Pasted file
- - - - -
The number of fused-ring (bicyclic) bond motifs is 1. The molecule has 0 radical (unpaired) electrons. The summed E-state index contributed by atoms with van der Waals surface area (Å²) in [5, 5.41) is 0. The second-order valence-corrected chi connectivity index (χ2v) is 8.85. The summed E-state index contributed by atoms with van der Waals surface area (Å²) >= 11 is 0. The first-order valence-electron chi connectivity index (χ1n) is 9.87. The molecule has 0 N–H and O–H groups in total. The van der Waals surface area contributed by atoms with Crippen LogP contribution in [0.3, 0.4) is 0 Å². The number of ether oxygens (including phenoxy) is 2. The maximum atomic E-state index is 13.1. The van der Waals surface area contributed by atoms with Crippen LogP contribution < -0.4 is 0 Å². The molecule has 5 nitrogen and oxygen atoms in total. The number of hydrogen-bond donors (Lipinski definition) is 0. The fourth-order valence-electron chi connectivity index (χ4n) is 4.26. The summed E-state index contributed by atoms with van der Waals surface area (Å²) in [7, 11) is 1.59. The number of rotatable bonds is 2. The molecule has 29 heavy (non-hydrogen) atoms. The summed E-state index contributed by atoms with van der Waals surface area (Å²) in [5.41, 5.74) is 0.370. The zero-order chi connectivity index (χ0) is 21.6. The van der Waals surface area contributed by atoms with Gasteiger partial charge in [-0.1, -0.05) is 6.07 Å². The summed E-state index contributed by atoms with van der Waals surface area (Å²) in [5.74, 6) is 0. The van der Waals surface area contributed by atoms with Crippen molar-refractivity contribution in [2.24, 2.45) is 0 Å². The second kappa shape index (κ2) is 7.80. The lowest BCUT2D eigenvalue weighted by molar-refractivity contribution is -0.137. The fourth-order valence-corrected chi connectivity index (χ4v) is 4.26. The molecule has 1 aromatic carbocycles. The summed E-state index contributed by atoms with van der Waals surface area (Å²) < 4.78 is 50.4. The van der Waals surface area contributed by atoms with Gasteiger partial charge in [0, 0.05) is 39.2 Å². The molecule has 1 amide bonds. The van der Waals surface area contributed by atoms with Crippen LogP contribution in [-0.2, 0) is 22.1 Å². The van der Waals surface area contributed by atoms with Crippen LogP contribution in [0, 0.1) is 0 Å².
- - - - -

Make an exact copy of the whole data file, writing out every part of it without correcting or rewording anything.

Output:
The number of fused-ring (bicyclic) bond motifs is 1. The molecule has 0 radical (unpaired) electrons. The summed E-state index contributed by atoms with van der Waals surface area (Å²) in [5, 5.41) is 0. The second-order valence-corrected chi connectivity index (χ2v) is 8.85. The summed E-state index contributed by atoms with van der Waals surface area (Å²) >= 11 is 0. The first-order valence-electron chi connectivity index (χ1n) is 9.87. The molecule has 0 N–H and O–H groups in total. The van der Waals surface area contributed by atoms with Crippen LogP contribution in [0.3, 0.4) is 0 Å². The number of ether oxygens (including phenoxy) is 2. The maximum atomic E-state index is 13.1. The van der Waals surface area contributed by atoms with Crippen LogP contribution < -0.4 is 0 Å². The molecule has 5 nitrogen and oxygen atoms in total. The number of hydrogen-bond donors (Lipinski definition) is 0. The fourth-order valence-electron chi connectivity index (χ4n) is 4.26. The summed E-state index contributed by atoms with van der Waals surface area (Å²) in [7, 11) is 1.59. The number of rotatable bonds is 2. The molecule has 29 heavy (non-hydrogen) atoms. The summed E-state index contributed by atoms with van der Waals surface area (Å²) in [5.41, 5.74) is 0.370. The zero-order chi connectivity index (χ0) is 21.6. The van der Waals surface area contributed by atoms with Gasteiger partial charge in [-0.1, -0.05) is 6.07 Å². The summed E-state index contributed by atoms with van der Waals surface area (Å²) in [5.74, 6) is 0. The van der Waals surface area contributed by atoms with Crippen molar-refractivity contribution in [2.24, 2.45) is 0 Å². The second kappa shape index (κ2) is 7.80. The lowest BCUT2D eigenvalue weighted by molar-refractivity contribution is -0.137. The fourth-order valence-corrected chi connectivity index (χ4v) is 4.26. The molecule has 1 aromatic carbocycles. The summed E-state index contributed by atoms with van der Waals surface area (Å²) < 4.78 is 50.4. The van der Waals surface area contributed by atoms with Gasteiger partial charge in [0, 0.05) is 39.2 Å². The molecule has 1 amide bonds. The van der Waals surface area contributed by atoms with Crippen LogP contribution in [-0.2, 0) is 22.1 Å². The van der Waals surface area contributed by atoms with Crippen LogP contribution in [0, 0.1) is 0 Å².